Renxin Xu (徐仁新)

Professor; joint appointment with the Dept. of Astronomy
Research interests: 
particle astrophysics, pulsars, quark stars, neutron stars
Research Highlights: 

I am interested in compressed baryonic matter, such as pulsars especially, in astrophysics. Baryonic nuclei in the daily life are forbidden to fuse by compression due to the Coulomb repulse; nevertheless, it is usually unexpected in extraterrestrial extreme-environments: the gravity in a core of massive evolved star is so strong that all the other forces (including the Coulomb one) could be negligible. Compressed baryonic matter is then produced after supernova, manifesting itself as pulsar-like compact stars observed. The study of this compressed baryonic matter can not only be meaningful in fundamental physics (e.g., the elementary color interaction at low-energy scale, testing gravity theories, detecting nano-Hertz background gravitational waves), but has also profound implications in engineering applications (including time standard and navigation), and additionally, is focused by international as well as Chinese advanced facilities, either terrestrial or in space.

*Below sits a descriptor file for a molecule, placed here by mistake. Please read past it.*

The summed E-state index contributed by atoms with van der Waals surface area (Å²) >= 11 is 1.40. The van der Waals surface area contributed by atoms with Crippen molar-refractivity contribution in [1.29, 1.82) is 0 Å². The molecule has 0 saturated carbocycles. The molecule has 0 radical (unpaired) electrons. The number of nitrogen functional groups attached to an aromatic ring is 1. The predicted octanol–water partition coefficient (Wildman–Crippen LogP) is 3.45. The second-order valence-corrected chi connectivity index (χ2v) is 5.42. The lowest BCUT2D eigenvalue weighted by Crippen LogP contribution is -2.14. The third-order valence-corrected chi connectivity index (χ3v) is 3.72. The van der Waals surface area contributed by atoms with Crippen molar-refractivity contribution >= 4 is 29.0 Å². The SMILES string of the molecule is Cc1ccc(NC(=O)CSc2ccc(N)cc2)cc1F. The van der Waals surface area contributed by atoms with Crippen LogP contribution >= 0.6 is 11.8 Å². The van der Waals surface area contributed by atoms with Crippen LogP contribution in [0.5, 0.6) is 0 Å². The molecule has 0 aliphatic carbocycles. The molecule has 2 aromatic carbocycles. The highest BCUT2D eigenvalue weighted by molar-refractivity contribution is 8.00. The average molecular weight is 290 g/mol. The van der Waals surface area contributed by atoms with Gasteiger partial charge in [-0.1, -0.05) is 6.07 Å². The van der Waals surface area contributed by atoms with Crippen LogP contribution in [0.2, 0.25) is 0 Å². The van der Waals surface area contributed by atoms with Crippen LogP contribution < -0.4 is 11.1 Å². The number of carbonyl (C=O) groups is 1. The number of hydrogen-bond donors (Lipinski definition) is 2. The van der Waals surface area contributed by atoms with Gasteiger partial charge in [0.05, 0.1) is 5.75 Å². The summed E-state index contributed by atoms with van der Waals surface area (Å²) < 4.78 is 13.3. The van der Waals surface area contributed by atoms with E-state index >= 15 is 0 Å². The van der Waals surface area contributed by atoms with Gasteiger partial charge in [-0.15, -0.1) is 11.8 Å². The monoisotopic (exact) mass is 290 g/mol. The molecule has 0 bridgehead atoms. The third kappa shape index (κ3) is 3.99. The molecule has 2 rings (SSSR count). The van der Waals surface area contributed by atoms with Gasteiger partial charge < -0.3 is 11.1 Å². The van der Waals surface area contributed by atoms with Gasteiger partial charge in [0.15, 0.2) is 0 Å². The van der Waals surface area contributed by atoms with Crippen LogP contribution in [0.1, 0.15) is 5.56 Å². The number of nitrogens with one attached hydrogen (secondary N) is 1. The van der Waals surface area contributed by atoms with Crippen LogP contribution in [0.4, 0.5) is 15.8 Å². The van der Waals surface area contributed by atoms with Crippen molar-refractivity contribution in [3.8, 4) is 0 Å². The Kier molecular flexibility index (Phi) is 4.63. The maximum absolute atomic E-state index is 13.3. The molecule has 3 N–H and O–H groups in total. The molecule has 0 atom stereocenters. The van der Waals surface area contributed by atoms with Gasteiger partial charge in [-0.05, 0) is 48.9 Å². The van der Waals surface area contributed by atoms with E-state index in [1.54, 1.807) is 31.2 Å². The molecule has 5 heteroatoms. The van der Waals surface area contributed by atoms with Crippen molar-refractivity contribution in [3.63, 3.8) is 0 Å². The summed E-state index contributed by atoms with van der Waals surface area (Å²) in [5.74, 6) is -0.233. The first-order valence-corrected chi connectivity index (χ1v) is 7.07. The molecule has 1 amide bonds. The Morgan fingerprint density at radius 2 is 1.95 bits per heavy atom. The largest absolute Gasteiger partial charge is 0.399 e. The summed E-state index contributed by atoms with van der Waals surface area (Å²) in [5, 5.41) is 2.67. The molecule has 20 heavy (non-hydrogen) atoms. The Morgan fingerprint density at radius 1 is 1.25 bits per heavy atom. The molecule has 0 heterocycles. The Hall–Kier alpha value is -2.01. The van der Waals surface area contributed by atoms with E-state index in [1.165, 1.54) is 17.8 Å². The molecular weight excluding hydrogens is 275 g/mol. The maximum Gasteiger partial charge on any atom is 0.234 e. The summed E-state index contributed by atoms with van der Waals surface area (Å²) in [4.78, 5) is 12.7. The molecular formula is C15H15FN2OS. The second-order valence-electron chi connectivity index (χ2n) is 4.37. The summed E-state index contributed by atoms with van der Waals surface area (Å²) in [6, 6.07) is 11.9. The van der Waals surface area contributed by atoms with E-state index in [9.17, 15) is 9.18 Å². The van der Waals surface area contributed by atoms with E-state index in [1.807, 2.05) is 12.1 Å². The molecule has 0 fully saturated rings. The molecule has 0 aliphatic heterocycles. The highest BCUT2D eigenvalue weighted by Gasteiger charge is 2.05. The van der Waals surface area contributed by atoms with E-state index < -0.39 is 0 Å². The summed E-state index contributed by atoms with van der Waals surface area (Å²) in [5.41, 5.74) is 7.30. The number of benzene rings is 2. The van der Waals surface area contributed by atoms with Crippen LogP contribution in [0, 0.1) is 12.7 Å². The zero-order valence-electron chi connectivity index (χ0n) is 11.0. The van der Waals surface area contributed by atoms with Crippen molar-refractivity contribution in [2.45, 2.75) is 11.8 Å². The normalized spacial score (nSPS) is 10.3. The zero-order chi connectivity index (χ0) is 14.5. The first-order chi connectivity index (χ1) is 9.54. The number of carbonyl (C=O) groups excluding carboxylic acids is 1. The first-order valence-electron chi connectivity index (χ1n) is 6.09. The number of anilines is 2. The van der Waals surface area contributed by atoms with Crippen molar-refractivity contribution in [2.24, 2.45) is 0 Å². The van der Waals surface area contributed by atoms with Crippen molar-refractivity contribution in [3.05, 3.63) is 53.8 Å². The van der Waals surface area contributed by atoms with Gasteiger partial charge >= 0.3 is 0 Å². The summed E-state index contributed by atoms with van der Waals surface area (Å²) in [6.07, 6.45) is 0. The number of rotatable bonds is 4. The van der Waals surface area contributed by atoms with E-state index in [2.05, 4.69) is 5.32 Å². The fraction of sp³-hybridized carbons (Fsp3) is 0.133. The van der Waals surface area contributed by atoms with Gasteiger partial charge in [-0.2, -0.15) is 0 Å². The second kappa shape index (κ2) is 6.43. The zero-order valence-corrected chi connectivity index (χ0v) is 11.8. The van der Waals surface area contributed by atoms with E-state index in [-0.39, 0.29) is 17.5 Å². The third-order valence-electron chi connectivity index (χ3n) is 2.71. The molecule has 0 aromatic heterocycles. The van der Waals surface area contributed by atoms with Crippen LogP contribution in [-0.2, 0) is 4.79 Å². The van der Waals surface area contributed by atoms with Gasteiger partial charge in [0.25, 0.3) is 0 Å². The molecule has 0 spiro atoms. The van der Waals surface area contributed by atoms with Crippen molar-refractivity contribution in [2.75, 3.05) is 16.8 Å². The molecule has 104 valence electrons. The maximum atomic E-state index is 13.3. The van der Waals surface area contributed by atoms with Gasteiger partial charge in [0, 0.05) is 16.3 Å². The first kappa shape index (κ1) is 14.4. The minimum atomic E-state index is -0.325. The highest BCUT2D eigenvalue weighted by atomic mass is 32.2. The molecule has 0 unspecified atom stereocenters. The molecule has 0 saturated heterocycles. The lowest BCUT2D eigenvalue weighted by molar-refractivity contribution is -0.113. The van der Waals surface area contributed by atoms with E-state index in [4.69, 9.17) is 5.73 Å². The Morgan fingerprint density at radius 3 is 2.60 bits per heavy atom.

Historically, in 1930s, Lev Landau speculated that dense matter at supra-nuclear density in stellar cores could be considered as gigantic nuclei (the prototype of standard model of neutron star). However, we address that the residual compact object of supernova could be of condensed matter of quark clusters. We are both developing the quark-cluster star model and expecting to test it by observations.


我感兴趣于天文观测发现的压缩重子物质,特别是脉冲星。日常生活中的原子核是重子的典型代表,它们之间的Coulomb排斥有效地阻止其通过挤压物质而聚合起来。然而天体极端环境时常出人意料:大质量恒星演化至晚期时,其核心引力如此之强以至于其他任何力(当然包括Coulomb排斥)都难以媲美——压缩重子物质就这样在超新星爆发过程中诞生,并表现为观测到的脉冲星。对这类压缩重子物质的研究将不仅加深对强作用基本性质的认识, 而且有助于检验引力理论、探测低频引力波、建立精确的时间标准和导航体系,还是国际或国内在建或拟建大型天文望远镜的核心课题。

历史上Lev Landau曾推测恒星核心存在着巨大的原子核(可以看作“中子星'模型”的原型),其密度接近甚至超过原子核密度。然而我们的研究表明,脉冲星其实是由夸克集团而构成的凝聚体。未来我们将进一步完善夸克集团星模型,并期待各种观测检验。

Main Involvements: 

I am involved in the FAST early science research financially supported by National Basic Research Program of China, focusing on pulsar physics and observation.